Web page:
Although it may be hard to believe given the weather on any given day recently, summer is right around the corner. Given that, matters of summer heat should be on your mind. Children and the elderly are very susceptible to the dangers of the extreme heat that summers can bring – according to the Centers for Disease Control, an average of 300 people a year die from heat related illnesses. The three main heat illnesses, in order of increasing severity, are heat cramps, heat exhaustion and heat stroke.
Heat cramps are the easiest to deal with. It is believed that heat cramps are caused by a drop in muscle sodium levels and are characterized by muscle spasms or pain. If you suspect that you or someone you are with are experiencing heat cramps, the following are some tips on what to do:
- Stop all activity and find a cool place to rest.
- Do not resume any strenuous activity for a few hours, even if the cramps subside. Doing this can lead to heat exhaustion or heat stroke.
- Drink clear liquids such as juices or a sports beverages.
- Stretch and massage the affected area.
- Find medical attention if the cramps do not subside in one hour or if the person has heart problems or is on a low-sodium diet.
Heat exhaustion results from dehydration and ongoing exposure to high temperatures. Symptoms include pale pallor, nausea or vomiting, fast and shallow breathing, fast and weak pulse, heavy sweating, muscle cramps, cool and damp or moist skin and dizziness, fainting or headaches. If you suspect heat exhaustion, here is what you should do:
- Move the person to a cool place for rest.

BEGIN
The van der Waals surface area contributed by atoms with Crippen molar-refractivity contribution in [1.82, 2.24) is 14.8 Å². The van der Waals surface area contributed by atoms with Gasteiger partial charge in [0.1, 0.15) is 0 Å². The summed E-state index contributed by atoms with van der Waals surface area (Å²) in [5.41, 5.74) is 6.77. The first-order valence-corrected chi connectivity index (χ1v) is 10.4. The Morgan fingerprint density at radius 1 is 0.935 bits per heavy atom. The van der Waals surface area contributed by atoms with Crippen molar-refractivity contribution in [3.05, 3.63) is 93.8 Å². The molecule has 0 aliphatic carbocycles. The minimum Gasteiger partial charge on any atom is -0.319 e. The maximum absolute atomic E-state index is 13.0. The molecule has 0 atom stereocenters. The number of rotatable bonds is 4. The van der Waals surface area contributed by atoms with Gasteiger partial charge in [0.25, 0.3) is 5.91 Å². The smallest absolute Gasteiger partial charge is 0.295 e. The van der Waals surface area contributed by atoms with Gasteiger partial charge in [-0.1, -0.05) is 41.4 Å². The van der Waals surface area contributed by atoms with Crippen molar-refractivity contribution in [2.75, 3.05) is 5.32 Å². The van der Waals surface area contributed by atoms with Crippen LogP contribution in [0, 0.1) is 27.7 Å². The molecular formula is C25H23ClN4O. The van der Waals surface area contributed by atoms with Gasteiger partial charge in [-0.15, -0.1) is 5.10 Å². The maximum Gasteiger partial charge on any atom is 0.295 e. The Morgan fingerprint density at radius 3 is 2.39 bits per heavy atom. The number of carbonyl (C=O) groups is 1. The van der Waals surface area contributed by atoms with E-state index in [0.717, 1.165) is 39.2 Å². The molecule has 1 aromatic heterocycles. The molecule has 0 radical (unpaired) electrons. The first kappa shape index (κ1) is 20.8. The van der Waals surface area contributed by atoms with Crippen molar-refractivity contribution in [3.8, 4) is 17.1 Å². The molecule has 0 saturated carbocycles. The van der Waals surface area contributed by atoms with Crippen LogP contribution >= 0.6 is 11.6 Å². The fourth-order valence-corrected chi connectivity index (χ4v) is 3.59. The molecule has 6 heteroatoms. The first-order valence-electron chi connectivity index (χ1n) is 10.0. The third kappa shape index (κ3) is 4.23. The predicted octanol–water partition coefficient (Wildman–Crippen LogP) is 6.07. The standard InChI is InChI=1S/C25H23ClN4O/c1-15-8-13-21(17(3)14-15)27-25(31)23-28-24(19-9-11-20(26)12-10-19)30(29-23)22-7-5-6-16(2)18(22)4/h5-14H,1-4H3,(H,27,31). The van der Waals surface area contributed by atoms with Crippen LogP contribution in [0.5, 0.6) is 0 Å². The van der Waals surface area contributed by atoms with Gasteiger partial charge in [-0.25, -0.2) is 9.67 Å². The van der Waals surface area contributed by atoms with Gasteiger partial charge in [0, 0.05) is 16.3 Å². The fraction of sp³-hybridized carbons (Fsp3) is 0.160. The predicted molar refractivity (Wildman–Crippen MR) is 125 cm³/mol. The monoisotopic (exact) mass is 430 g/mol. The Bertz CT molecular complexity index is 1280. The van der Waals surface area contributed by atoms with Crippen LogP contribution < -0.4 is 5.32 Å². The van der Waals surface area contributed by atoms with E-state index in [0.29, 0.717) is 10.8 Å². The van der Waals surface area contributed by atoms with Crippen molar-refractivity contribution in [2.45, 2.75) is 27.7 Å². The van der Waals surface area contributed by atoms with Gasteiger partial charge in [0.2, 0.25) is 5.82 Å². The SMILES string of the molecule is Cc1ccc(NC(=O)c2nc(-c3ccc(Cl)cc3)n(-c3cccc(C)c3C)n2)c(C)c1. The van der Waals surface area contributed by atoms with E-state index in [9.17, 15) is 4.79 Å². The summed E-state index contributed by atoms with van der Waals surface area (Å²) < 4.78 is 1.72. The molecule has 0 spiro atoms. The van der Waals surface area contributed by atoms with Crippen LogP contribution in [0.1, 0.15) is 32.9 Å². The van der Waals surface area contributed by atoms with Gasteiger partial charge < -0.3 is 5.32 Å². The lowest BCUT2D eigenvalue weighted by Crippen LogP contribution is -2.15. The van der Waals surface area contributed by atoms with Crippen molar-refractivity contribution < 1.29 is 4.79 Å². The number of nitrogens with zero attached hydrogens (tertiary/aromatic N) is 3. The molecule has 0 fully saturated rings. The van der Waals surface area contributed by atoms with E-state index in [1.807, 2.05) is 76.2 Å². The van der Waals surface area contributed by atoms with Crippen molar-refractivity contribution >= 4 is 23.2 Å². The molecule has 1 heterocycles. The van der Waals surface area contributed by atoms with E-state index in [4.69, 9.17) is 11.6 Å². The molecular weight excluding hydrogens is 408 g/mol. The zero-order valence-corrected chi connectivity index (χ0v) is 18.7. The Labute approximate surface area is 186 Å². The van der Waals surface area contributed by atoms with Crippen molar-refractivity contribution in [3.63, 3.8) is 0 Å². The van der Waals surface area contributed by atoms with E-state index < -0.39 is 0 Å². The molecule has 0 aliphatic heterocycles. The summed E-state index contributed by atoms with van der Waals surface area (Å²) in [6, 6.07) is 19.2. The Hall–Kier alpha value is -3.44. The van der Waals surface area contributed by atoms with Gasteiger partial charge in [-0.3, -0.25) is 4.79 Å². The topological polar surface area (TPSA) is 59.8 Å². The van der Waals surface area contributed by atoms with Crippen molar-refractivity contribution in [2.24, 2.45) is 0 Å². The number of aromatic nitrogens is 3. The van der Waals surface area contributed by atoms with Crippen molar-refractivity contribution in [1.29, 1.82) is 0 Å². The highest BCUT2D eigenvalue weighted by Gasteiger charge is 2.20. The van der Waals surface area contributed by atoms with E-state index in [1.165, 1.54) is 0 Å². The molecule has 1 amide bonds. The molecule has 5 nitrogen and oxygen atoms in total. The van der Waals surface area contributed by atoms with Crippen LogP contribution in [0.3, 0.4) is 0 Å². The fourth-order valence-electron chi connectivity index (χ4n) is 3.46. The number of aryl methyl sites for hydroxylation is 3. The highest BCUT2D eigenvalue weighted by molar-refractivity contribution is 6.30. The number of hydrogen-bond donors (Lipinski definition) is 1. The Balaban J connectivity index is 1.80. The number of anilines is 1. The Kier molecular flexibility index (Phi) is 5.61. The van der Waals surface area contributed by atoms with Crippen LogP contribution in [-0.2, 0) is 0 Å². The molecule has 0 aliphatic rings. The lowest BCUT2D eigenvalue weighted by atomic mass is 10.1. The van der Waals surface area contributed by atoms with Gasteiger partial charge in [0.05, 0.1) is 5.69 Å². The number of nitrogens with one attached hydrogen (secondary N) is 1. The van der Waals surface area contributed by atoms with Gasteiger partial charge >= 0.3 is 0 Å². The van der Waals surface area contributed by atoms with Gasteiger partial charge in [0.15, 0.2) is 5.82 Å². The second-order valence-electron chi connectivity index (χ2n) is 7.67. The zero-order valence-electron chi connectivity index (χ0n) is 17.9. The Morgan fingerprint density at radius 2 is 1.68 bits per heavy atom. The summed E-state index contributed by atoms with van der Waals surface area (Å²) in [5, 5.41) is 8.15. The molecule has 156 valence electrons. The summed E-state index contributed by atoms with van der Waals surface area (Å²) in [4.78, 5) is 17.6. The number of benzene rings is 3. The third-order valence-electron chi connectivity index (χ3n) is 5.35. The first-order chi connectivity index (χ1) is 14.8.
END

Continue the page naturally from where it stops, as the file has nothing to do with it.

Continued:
- Have the person sip half a glass of cool water every 15 minutes.
- Loosen clothing and apply cool damp clothes to the skin.
- Immediately find medical attention if the symptoms are sever or worsen, or if the victim has high blood pressure or heart problems.
- Monitor the individual for any changes in his condition.
Heat stroke is the most serious condition caused by excessive heat exposure. It can be life threatening and is caused by the inability of one’s body to regulate its temperature. Symptoms include nausea, confusion, unconsciousness, rapid and strong pulse, dizziness, pounding headache and red, hot and dry skin that lacks sweating. If you suspect heat stroke, immediately find medical assistance but until you can do so, do the following:
- Find a cool, shady area for rest.
- Do not consume or provide any fluids.
- Rapidly cool the body temperature with whatever is available such a tub of water, a cool shower, hosing with cool water, fanning the body or wrapping in a cool, wet sheet.
- Keep track body temperature and cool the person until body temperature is down to 101-102 ° F.
Of course, the best course is always prevention rather than treatment. So when it is extremely hot, do not to spend long periods of time outdoors during the hottest hours of the day – 4:00 p.m. is typically the warmest time of the day. Stay hydrated by drinking lots of water or other clear fluids and wear breathable clothing. Finally, stay in the shade when possible but always remember no matter where you are, protect yourself from sunburn with sunscreen.
Bret Hanna of Wrona DuBois in Utah, focuses exclusively on litigating plaintiffs’ medical malpractice and catastrophic personal injury cases. He has represented clients in state and federal courts, in mediations, and in administrative proceedings in Michigan and Utah since 1991.